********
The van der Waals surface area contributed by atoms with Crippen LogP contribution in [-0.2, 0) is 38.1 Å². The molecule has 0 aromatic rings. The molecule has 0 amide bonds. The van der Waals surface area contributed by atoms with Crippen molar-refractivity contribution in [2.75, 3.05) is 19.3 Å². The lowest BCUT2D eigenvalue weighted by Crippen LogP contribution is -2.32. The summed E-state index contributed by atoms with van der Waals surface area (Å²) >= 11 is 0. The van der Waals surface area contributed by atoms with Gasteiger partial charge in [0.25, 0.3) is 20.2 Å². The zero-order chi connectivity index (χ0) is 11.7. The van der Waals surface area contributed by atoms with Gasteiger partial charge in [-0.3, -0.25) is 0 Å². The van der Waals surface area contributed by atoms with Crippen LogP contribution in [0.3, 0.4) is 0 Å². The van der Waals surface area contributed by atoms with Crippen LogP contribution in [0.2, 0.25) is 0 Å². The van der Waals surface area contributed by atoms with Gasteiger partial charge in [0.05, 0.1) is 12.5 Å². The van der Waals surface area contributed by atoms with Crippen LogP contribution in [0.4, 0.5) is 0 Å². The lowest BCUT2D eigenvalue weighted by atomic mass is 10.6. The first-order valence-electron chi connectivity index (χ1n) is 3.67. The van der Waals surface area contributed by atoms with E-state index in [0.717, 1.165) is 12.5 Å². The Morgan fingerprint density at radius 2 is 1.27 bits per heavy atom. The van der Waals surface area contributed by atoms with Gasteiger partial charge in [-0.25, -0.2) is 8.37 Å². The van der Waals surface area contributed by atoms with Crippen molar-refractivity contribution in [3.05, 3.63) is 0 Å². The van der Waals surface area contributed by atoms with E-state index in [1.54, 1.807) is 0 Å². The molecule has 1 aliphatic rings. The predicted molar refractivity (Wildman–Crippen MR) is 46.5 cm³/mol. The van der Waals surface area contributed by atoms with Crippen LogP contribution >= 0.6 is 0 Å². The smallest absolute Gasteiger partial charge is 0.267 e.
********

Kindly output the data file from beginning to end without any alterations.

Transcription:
The van der Waals surface area contributed by atoms with Crippen LogP contribution in [-0.2, 0) is 38.1 Å². The molecule has 0 aromatic rings. The molecule has 0 amide bonds. The van der Waals surface area contributed by atoms with Crippen molar-refractivity contribution in [2.75, 3.05) is 19.3 Å². The lowest BCUT2D eigenvalue weighted by Crippen LogP contribution is -2.32. The summed E-state index contributed by atoms with van der Waals surface area (Å²) >= 11 is 0. The van der Waals surface area contributed by atoms with Gasteiger partial charge in [0.25, 0.3) is 20.2 Å². The zero-order chi connectivity index (χ0) is 11.7. The van der Waals surface area contributed by atoms with Gasteiger partial charge in [-0.3, -0.25) is 0 Å². The van der Waals surface area contributed by atoms with Crippen LogP contribution in [0.3, 0.4) is 0 Å². The van der Waals surface area contributed by atoms with Crippen LogP contribution in [0.2, 0.25) is 0 Å². The van der Waals surface area contributed by atoms with Gasteiger partial charge in [0.05, 0.1) is 12.5 Å². The van der Waals surface area contributed by atoms with Crippen LogP contribution in [0.4, 0.5) is 0 Å². The lowest BCUT2D eigenvalue weighted by atomic mass is 10.6. The first-order valence-electron chi connectivity index (χ1n) is 3.67. The van der Waals surface area contributed by atoms with E-state index in [0.717, 1.165) is 12.5 Å². The Morgan fingerprint density at radius 2 is 1.27 bits per heavy atom. The van der Waals surface area contributed by atoms with Gasteiger partial charge in [-0.25, -0.2) is 8.37 Å². The van der Waals surface area contributed by atoms with Crippen molar-refractivity contribution in [3.05, 3.63) is 0 Å². The van der Waals surface area contributed by atoms with E-state index in [1.54, 1.807) is 0 Å². The molecule has 1 aliphatic rings. The predicted molar refractivity (Wildman–Crippen MR) is 46.5 cm³/mol. The van der Waals surface area contributed by atoms with Crippen LogP contribution >= 0.6 is 0 Å². The smallest absolute Gasteiger partial charge is 0.267 e.